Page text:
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A Look at St. Louis’ MLK Drive, Part 5 of 5

This post is part five of a five part series. Part five looks at MLK Drive from Kingshighway to just past the city limits.

  • Part One — Introduction.
  • Part Two — MLK from Tucker to Jefferson Ave.
  • Part Three — MLK from Jefferson Ave. to Grand Ave.
  • Part Four — MLK from Grand Ave to Kingshighway.

This section of MLK Drive takes on a different flavor from what we’ve seen to the east. Although partially lined with commercial most is smaller and slightly newer than what we saw before. Many churches are concentrated in this section. As we approach the city limits, just past Goodfellow, we see the remains of a once very happening commercial district at the end of the old streetcar line. I will continue out past the city limits to the current MetroLink light rail stop where I’d like to see a new MLK streetcar line terminate.


Finally, a park along MLK. This is Sherman park which is located at the NW corner of Kingshighway and MLK, diagonally across from the Roberts’ suburban complex which contains the formerly urban Sears store.


These buildings are representative of this section of MLK. Gaps now exist where buildings have been razed, we are after all still in Terry Kennedy’s 18th Ward where most areas are not protected by Preservation Review. Demolition permits can be handed out as routinely as valet permits downtown.


Here we see where a building had recently been razed.


On a positive note we can see here where a new foundation was recently placed for some new construction. And thankfully it is not behind parking as we are seeing all too often. I’ve seen anything as to what the new building will look like but I’m not holding out any hopes of something really good.


Former gas stations like this one on the SE corner of MLK and Union litter our city. Some are vacant while others, like this one, hosts a variety of businesses.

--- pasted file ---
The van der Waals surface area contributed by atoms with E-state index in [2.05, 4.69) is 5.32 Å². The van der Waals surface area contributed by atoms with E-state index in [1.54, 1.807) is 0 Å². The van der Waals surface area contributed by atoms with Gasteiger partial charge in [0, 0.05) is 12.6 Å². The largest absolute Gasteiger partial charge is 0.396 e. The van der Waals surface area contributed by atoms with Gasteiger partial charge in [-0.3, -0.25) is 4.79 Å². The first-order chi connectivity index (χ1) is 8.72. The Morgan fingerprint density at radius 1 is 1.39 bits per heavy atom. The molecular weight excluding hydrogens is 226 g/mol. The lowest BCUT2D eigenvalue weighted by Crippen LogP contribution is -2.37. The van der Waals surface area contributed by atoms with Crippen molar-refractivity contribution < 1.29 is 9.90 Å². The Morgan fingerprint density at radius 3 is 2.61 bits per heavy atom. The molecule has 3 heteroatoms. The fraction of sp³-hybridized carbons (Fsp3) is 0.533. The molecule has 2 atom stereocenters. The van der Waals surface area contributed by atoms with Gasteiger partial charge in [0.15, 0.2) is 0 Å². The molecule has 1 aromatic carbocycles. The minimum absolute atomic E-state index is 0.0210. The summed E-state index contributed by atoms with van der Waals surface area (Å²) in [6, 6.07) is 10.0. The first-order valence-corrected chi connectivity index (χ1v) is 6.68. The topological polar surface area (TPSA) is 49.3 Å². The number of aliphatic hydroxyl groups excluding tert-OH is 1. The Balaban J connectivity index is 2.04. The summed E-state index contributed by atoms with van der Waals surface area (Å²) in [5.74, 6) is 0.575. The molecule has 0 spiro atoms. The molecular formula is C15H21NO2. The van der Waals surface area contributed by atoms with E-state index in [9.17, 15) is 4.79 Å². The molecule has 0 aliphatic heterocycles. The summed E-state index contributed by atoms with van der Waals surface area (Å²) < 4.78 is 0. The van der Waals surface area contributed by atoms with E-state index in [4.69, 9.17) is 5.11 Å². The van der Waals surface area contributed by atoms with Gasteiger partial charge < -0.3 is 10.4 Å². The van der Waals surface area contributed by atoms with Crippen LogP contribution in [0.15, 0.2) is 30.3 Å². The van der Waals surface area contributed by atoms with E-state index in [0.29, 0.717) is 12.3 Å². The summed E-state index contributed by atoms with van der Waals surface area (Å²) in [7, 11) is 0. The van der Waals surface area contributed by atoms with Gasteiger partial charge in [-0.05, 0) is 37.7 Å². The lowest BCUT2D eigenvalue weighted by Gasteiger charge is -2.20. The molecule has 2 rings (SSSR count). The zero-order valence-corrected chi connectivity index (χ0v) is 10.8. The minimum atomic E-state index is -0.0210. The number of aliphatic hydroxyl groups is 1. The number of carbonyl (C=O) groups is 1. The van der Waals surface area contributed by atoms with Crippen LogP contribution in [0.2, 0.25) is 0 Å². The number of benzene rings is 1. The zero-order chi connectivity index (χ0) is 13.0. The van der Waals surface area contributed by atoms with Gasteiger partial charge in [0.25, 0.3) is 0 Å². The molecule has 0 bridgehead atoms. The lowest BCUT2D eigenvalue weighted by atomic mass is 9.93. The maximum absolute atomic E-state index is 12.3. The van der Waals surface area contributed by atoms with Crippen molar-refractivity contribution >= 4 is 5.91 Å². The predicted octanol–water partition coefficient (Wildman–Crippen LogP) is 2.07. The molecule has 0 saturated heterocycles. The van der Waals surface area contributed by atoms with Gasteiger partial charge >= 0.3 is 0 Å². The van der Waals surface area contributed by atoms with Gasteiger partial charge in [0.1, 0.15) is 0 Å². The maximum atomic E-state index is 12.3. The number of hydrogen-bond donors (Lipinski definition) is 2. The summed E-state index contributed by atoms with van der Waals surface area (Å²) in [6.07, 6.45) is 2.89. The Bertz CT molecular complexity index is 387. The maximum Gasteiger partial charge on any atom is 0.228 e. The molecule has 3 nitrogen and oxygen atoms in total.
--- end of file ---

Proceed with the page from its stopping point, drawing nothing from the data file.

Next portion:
Looks like someone started to do something a number of years back, creating a gated parking lot. Today the fencing has fallen down and this block is pretty much abandoned. This section and west is all in the 22nd Ward of Jeffrey Boyd.

On Sundays the area has plenty of vistors if all the cars are any indication. A number of churches in this stretch help fill numerous parking lots with cars. From the looks of the cars, I’d say most of these people don’t live in the immediate area. I’m not convinced the area is better off with these churches as their buildings and parking lots are pretty dead 6 days a week.


Another of my favorite buildings along MLK, this one just east of Goodfellow. I want the upstairs apartment on the far corner as soon as a streetcar line is build. Once renovated this could be a wonderful asset to the area. This building is very similar to one located on Delmar near Hamilton.


Here at the SW corner of MLK and Goodfellow we begin to return to greater density as we approach the end of the old #32 Wellston streetcar line.


This fine specimen is a former JC Penny department store. It has been acquired by an individual working with a local CDC (Community Developement Corporation) although I am not sure of their intentions. Once renovated and with a streetcar line installed I want to live upstairs in a building across the street — I would love to have this building as my view! [Updated 1/15/07 – 8:45am –added that JC Pennty building is owned by an indiviual associated with the CDC, not the CDC itself.]